E. H. Chapin—The Crown of Thorns

False Ambition Versus Childlikeness.
(Capernaum, Autumn, a.d. 29.) ^A Matt. XVIII. 1-14; ^B Mark IX. 33-50; ^C Luke IX. 46-50. ^c 46 And there arose a reasoning among them, which of them was the greatest. ^b 33 And he came to Capernaum: ^c 47 But when Jesus saw the reasoning of their heart, ^b and when he was in the house [probably Simon Peter's house] he asked them, What were ye reasoning on the way? 34 But they held their peace: for they had disputed one with another on the way, who was the greatest. [The Lord with his disciples was
J. W. McGarvey—The Four-Fold Gospel

Sin and Forgiveness Between Brethren.
(Autumn, a.d. 29.) ^A Matt. XVIII. 15-35. ^a 15 And if thy brother sin against thee, go, show him his fault between thee and him alone: if he hear thee, thou hast gained thy brother. [Having warned against giving offense, Jesus now shows how to act when offense is received. The fault is to be pointed out to the offender, but for the purpose of gaining him--not from a desire to humiliate him. The offended is to seek the offender, and the offender is likewise to seek the offended (Matt. xv. 23, 24),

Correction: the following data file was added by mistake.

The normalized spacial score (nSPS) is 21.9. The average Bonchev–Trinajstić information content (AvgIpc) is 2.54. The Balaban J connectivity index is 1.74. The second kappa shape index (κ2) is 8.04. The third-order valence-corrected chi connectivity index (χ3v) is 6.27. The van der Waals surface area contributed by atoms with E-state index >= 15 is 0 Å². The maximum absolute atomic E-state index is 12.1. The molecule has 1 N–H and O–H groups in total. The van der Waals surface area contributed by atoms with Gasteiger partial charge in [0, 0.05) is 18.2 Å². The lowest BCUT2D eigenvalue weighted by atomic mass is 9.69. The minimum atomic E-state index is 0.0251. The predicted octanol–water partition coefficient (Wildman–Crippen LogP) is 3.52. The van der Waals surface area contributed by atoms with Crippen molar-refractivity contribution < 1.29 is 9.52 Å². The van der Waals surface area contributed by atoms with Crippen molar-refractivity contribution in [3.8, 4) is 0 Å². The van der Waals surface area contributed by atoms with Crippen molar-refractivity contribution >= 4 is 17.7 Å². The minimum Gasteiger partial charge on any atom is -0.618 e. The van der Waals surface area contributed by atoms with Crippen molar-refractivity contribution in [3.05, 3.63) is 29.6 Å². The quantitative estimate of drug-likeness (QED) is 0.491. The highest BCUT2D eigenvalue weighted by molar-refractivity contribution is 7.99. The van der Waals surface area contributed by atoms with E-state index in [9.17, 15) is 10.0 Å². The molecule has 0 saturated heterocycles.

J. W. McGarvey—The Four-Fold Gospel

The Unmerciful Servant.
"Therefore is the kingdom of heaven likened unto a certain king, which would take account of his servants. And when he had begun to reckon, one was brought unto him, which owed him ten thousand talents. But forasmuch as he had not to pay, his lord commanded him to be sold, and his wife, and children, and all that he had, and payment to be made. The servant therefore fell down, and worshipped him, saying, Lord, have patience with me, and I will pay thee all. Then the lord of that servant was moved
William Arnot—The Parables of Our Lord

Jesus Christ, the Divine Teacher of Prayer
A friend of mine in his journey is come to me, and I have nothing to set before him! He knocks again. "Friend! lend me three loaves?" He waits a while and then knocks again. "Friend! I must have three loaves!" "Trouble me not: the door is now shut; I cannot rise and give thee!" He stands still. He turns to go home. He comes back. He knocks again. "Friend!" he cries. He puts his ear to the door. There is a sound inside, and then the light of a candle shines through the hole of the door. The bars of
Edward M. Bounds—The Reality of Prayer

Fifteenth Lesson. If Two Agree